Scientists are increasingly discovering that memory’s power lies in processes that don’t resemble a machine at all – it’s much more complex and interesting than a simple photographic record of what has passed. Remembering is a much more active process of construction.

The difficulty is not so much in storing information – getting knowledge into memory – but getting it out again when we need it.

Below is a step-by step explanation of how information is stored and then retrieved.

1. Paying Attention

  • Our memory for facts and events starts with paying attention, because strong memories need good inputs of information (visual, auditory and kinesthetic).
  • When we focus on something, we encode information in short-term electrochemical signals between billions of networked neurons.

  • Holding this information in working memory mostly takes place in the prefrontal cortex, a part of the brain involved in executive function.
  • We can retain the information here for a few seconds before it decays, or we can keep refreshing it, but only as long as we don’t get distracted.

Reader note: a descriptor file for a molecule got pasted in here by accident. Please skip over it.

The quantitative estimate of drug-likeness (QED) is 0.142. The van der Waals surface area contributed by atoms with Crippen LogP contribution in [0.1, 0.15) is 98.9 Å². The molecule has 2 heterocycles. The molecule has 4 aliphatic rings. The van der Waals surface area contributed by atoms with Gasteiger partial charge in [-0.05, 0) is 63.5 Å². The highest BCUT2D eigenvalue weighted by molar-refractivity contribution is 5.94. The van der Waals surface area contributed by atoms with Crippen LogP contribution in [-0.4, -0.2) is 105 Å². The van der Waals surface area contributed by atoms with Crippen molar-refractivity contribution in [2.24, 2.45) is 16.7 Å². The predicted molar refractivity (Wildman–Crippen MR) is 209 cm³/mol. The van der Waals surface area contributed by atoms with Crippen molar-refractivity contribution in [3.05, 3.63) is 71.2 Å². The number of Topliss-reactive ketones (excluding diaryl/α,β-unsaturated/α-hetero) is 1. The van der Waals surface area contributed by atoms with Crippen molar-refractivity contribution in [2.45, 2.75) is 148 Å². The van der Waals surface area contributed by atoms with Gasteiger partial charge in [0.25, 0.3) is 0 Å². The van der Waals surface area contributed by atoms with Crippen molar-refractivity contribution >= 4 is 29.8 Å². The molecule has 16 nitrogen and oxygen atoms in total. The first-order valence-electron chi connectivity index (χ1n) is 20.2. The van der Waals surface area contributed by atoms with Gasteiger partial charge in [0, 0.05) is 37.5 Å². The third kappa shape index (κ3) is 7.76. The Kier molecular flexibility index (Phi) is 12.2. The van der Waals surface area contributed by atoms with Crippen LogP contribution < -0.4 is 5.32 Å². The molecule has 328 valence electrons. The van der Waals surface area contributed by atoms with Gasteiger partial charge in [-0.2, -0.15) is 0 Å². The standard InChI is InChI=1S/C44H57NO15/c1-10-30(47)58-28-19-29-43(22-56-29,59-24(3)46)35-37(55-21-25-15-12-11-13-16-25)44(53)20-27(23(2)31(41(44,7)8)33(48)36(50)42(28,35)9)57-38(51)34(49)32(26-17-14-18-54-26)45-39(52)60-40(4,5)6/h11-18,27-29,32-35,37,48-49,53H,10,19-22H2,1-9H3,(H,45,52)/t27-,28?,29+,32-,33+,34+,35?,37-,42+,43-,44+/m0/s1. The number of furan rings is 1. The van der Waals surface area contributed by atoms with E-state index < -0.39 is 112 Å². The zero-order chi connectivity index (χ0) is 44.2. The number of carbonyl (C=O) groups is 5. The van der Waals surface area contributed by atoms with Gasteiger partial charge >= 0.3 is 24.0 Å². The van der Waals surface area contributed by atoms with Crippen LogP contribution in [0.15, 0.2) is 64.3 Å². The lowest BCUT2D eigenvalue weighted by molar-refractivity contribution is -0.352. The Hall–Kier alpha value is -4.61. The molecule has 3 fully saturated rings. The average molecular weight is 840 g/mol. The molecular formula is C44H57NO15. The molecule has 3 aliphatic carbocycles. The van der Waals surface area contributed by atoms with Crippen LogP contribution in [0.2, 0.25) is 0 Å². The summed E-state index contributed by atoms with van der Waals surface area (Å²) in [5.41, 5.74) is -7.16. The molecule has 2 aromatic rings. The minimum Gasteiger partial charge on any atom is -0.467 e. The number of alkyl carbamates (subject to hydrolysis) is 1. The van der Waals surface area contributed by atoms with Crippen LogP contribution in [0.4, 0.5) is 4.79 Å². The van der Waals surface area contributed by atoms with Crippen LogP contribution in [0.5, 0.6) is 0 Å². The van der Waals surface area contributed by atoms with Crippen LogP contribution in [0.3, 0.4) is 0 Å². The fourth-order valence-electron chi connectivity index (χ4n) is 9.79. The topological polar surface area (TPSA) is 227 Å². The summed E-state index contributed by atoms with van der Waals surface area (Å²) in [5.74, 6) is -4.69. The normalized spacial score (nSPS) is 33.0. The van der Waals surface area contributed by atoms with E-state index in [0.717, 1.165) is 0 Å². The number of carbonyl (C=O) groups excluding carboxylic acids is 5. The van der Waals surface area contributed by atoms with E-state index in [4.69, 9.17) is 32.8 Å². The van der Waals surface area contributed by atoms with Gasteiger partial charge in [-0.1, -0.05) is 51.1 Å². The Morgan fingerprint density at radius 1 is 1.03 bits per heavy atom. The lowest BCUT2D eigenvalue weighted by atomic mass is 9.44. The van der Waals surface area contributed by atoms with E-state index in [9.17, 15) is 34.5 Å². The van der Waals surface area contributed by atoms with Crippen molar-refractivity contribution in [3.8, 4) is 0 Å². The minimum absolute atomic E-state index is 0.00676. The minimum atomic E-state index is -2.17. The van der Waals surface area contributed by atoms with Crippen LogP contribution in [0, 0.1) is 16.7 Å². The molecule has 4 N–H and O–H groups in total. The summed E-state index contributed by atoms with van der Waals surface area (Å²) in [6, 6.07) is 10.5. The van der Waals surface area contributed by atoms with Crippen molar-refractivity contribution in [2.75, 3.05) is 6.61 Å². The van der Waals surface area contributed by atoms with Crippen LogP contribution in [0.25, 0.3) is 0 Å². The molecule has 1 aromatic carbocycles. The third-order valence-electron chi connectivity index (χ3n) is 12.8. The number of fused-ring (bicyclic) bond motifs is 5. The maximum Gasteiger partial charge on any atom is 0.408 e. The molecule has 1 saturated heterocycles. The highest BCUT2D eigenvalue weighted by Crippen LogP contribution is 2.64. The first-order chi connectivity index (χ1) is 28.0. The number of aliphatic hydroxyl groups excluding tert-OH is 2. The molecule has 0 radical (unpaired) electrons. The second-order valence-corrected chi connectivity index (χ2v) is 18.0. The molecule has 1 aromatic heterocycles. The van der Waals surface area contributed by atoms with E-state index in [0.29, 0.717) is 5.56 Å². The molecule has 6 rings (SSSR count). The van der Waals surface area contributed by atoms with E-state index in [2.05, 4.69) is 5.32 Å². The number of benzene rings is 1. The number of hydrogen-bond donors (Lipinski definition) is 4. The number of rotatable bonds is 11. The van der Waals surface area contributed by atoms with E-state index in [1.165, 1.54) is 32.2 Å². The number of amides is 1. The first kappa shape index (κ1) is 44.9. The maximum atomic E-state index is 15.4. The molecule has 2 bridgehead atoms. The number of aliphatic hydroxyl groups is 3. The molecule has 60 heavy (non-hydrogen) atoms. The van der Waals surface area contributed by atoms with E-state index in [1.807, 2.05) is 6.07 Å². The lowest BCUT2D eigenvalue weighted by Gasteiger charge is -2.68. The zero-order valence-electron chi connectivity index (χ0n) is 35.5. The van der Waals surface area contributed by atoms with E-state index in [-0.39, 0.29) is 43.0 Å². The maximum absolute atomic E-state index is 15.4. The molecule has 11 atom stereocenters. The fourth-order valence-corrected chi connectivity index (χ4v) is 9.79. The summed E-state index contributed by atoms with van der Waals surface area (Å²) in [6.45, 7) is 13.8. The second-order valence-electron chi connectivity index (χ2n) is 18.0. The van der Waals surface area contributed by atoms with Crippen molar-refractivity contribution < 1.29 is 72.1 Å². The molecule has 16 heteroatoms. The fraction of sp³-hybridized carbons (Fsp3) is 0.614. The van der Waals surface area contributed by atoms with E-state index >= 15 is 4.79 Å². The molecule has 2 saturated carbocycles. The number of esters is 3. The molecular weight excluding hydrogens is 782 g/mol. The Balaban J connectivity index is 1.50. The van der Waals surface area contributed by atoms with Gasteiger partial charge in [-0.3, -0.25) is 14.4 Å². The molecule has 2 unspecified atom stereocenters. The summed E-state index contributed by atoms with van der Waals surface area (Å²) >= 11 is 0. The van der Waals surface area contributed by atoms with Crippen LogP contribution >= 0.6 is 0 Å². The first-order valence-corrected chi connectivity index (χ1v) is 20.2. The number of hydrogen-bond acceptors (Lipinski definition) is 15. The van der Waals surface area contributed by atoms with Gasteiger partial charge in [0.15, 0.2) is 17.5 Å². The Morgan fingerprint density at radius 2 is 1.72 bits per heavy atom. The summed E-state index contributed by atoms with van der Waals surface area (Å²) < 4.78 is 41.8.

2. Long-term Memory

  • Information is then transferred to long-term memory by passing through the hippocampus – the area of the brain thought to be the centre of emotion, memory, and the nervous system.
  • It works like a sorting office for the brain, storing just enough information to point to and activate the relevant sites in the neocortex, the outer layers of the brain responsible for sensory perception and conscious thought.

3. Organisation

  • The hippocampus organises the information from different sensory inputs and compares it with earlier memories.
  • When we are expected to retrieve new facts, such as in a test, we pass them through the hippocampus again, causing gradual and long-lasting changes in connections within the neocortex.
  • Reactivating a memory is likely to strengthen the connections in the neurons and make it easier to recall in future.

4. Quick and Effortless Knowledge

  • Eventually, the connections within the neocortex become established so that we can recall the memories that they encode without the intervention of the hippocampus.
  • It becomes part of the quick and effortless knowledge base that encompasses things such as meanings of words, general knowledge or social customs.

(Adapted from Tes: ‘Uncovering the Truth about Memory’ by Joseph Lee, March 2016)